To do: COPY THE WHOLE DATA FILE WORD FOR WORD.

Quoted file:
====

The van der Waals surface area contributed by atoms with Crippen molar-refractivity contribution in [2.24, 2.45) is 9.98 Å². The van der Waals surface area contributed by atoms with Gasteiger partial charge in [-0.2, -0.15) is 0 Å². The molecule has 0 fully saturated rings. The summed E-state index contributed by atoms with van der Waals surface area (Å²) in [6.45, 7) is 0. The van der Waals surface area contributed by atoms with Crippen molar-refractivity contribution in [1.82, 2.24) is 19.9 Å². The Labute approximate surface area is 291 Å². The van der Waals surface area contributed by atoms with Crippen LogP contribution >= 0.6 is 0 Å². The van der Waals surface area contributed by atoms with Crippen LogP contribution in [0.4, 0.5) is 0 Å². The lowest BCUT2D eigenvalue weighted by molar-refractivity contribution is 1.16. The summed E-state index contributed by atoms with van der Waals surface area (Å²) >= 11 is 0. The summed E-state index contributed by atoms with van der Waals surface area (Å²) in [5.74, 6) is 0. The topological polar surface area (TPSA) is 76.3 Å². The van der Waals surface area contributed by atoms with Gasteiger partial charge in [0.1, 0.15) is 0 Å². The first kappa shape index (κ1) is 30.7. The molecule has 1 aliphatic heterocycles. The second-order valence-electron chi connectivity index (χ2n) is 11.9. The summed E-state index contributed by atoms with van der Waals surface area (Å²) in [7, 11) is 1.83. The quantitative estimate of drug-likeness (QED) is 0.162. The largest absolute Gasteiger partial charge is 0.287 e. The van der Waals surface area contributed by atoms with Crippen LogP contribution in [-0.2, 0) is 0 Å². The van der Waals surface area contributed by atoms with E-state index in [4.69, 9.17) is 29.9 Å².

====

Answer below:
The van der Waals surface area contributed by atoms with Crippen molar-refractivity contribution in [2.24, 2.45) is 9.98 Å². The van der Waals surface area contributed by atoms with Gasteiger partial charge in [-0.2, -0.15) is 0 Å². The molecule has 0 fully saturated rings. The summed E-state index contributed by atoms with van der Waals surface area (Å²) in [6.45, 7) is 0. The van der Waals surface area contributed by atoms with Crippen molar-refractivity contribution in [1.82, 2.24) is 19.9 Å². The Labute approximate surface area is 291 Å². The van der Waals surface area contributed by atoms with Crippen LogP contribution >= 0.6 is 0 Å². The van der Waals surface area contributed by atoms with Crippen LogP contribution in [0.4, 0.5) is 0 Å². The lowest BCUT2D eigenvalue weighted by molar-refractivity contribution is 1.16. The summed E-state index contributed by atoms with van der Waals surface area (Å²) >= 11 is 0. The summed E-state index contributed by atoms with van der Waals surface area (Å²) in [5.74, 6) is 0. The topological polar surface area (TPSA) is 76.3 Å². The van der Waals surface area contributed by atoms with Gasteiger partial charge in [0.1, 0.15) is 0 Å². The first kappa shape index (κ1) is 30.7. The molecule has 1 aliphatic heterocycles. The second-order valence-electron chi connectivity index (χ2n) is 11.9. The summed E-state index contributed by atoms with van der Waals surface area (Å²) in [7, 11) is 1.83. The quantitative estimate of drug-likeness (QED) is 0.162. The largest absolute Gasteiger partial charge is 0.287 e. The van der Waals surface area contributed by atoms with Crippen LogP contribution in [-0.2, 0) is 0 Å². The van der Waals surface area contributed by atoms with E-state index in [4.69, 9.17) is 29.9 Å².